The billionaire owner of the Los Angeles Clippers provided a look into the complex and twisted mind of a racist when a taped conversation between him and his girlfriend -- who is black and Mexican -- was released last week. In the recording, Sterling, who has a well-documented history of racism, berated Stiviano for bringing black people to Clippers games and posing with them in photos posted to social media. “You can sleep with [black people]. You can bring them in, you can do whatever you want. The little I ask you is not to promote it on that … and not to bring them to my games,” Sterling said.
In 2013, more than 70 percent of NBA players, including much of the Clippers' roster, were black. The Clippers responded to the recording by saying that Sterling's comments are "not consistent with, nor does it reflect his views, beliefs or feelings. It is the antithesis of who he is, what he believes and how he has lived his life."
Earlier this month, a national debate about government overreach and individual rights took a not-so-shocking twist, when it turned out that the rancher behind the anti-government movement was a huge racist. After a standoff between armed federal agents and Bundy's supporters -- including militia members -- the rancher gave an interview in which he suggested that the "Negro people" may have been better off as slaves than on "government subsidies." Republicans who had backed Bundy quickly jumped ship.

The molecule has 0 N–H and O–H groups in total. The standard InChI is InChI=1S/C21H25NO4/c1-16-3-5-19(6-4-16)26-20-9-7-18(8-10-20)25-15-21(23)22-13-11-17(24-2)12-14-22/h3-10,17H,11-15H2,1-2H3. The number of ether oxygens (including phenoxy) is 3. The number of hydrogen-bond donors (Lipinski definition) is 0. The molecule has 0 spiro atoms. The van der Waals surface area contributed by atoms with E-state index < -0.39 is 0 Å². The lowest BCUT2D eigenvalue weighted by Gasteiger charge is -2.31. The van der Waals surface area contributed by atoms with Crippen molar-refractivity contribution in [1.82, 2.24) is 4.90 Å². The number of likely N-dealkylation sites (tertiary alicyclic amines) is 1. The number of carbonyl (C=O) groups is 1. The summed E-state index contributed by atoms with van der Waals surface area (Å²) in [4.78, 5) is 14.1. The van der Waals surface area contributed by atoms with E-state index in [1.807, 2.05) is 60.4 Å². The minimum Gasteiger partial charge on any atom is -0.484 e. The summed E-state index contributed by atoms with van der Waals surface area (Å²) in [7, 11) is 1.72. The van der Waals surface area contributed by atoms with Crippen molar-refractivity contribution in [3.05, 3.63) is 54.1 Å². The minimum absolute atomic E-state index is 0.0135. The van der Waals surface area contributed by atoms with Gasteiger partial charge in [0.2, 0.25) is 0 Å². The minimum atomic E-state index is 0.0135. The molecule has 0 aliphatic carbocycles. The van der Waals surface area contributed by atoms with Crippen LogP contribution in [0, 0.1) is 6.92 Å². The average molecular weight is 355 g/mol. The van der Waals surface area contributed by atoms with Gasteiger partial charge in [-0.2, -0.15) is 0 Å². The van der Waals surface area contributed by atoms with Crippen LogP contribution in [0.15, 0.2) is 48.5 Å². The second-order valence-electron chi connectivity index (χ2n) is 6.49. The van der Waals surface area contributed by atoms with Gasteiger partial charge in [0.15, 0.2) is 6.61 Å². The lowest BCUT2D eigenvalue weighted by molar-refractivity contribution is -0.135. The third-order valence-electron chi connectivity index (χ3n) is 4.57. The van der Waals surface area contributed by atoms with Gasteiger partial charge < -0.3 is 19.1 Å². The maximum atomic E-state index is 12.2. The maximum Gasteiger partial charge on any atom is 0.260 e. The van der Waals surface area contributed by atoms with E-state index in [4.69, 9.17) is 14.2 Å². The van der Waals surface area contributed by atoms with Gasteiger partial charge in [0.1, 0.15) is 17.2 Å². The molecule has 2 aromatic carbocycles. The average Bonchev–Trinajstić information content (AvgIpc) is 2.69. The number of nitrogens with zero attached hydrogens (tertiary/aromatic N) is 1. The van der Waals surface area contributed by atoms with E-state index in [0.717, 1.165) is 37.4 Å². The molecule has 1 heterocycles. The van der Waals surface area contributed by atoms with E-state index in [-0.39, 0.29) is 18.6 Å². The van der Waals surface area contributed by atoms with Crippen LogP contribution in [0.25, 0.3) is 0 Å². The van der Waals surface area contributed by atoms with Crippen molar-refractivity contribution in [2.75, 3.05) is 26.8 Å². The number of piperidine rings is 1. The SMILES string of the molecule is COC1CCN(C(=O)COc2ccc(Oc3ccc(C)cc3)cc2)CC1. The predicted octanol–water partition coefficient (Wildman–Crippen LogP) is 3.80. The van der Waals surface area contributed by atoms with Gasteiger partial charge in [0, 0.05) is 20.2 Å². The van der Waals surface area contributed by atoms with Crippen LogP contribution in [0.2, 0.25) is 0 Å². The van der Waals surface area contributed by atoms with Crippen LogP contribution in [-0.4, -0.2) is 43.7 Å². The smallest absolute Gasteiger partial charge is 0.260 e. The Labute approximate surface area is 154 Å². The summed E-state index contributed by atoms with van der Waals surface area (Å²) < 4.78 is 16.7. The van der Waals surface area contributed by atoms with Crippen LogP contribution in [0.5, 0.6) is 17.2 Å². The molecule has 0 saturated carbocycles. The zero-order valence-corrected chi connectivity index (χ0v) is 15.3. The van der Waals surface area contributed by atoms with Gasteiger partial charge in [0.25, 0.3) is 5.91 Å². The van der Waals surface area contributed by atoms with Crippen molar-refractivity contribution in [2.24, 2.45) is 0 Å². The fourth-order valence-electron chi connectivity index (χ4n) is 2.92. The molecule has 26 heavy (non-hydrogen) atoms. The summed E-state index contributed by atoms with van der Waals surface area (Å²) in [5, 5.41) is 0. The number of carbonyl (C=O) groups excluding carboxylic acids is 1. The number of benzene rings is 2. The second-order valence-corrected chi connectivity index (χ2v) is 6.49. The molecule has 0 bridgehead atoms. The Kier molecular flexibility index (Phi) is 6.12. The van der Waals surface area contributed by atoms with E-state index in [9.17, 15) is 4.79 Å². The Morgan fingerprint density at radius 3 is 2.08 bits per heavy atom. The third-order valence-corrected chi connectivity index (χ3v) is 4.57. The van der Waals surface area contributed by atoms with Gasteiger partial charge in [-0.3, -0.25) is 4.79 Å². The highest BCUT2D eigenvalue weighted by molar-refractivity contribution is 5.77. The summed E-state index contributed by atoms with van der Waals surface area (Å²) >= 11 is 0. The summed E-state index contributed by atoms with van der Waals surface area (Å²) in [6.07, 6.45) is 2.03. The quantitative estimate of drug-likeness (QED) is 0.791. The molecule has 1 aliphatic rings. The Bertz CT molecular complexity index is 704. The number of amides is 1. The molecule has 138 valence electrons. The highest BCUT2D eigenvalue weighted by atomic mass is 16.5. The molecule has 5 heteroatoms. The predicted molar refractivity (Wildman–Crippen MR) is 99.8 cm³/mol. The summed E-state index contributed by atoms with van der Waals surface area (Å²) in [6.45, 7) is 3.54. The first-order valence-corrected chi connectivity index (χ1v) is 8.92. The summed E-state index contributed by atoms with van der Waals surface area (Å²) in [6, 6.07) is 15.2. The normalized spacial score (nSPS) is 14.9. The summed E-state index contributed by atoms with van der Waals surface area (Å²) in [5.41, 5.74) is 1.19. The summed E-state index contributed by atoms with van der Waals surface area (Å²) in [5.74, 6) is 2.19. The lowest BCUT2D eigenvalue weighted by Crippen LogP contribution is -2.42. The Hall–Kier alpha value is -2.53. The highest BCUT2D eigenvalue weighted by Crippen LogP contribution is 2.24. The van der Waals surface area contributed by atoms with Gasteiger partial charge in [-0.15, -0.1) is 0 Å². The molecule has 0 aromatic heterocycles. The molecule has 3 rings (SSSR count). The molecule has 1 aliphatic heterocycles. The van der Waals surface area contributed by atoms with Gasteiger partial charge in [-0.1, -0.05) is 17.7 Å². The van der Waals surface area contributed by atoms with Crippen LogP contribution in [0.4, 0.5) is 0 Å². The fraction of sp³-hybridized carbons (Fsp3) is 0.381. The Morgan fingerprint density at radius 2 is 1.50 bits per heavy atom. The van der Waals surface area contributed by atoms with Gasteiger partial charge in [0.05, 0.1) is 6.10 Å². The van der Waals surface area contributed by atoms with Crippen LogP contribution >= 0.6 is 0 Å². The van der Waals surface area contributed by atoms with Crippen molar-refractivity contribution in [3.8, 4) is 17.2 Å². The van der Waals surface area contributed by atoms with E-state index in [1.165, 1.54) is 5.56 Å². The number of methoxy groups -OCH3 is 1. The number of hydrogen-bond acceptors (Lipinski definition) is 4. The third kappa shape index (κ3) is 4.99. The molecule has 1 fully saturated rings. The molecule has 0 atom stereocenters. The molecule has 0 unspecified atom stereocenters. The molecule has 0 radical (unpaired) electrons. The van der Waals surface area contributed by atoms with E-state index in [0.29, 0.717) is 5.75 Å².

Bundy, who the federal government says owes more than $1 million in fees for grazing his cattle on federal land, said he wasn't a racist, but only made his situation worse. “If I say 'Negro' or 'black boy' or 'slave,' if those people cannot take those kind of words and not be [offended], then Martin Luther King hasn't got his job done yet," he said. "We need to get over this prejudice stuff."
A month after the Supreme Court ruled that “current conditions” do not necessitate voting safeguards against racial discrimination, Rep. Steve King (R-Iowa) claimed that undocumented youths are drug mules with “calves the size of cantaloupes.”
"For everyone who's a valedictorian, there's another 100 out there who weigh 130 pounds -- and they've got calves the size of cantaloupes because they're hauling 75 pounds of marijuana across the desert," King told Newsmax in July.
Despite condemnation from his Republican colleagues and immigration groups alike, the Iowa lawmaker doubled down in an interview with the Iowa Daily Reporter in February.
"I'm not going to apologize," King said. "What I've said is objectively true, and any time that Republicans have criticized me, it's not because of what I said, it's because they disagree with my agenda."
In June 2013, news broke that Southern chef Paula Deen had a checkered past when it came to her interactions with African-Americans. In a deposition for a lawsuit brought against her by a white former employee, Deen admitted to using the N-word, as well as making racist and anti-Semitic jokes.
While Deen apologized repeatedly, saying that her previous comments were not an accurate representation of her beliefs, the damage was done. A number of companies severed ties, dealing a serious blow to Deen's once-thriving empire. Deen has since announced plans for a comeback.
Minnesota state Rep. Pat Garofalo (R) came under fire in March for a tweet associating NBA players, three-fourths of whom are black, with criminal behavior.
"Let's be honest, 70% of teams in NBA could fold tomorrow + nobody would notice a difference w/ possible exception of increase in streetcrime,” Garofalo tweeted in March.
After initially defending his statement, Garofalo apologized, insisting he didn’t “have a racist bone in my body.”
“I pride myself on the fact I've tutored in inner-city Minneapolis," Garofalo said in March. “I apologize. I'm responsible for my actions."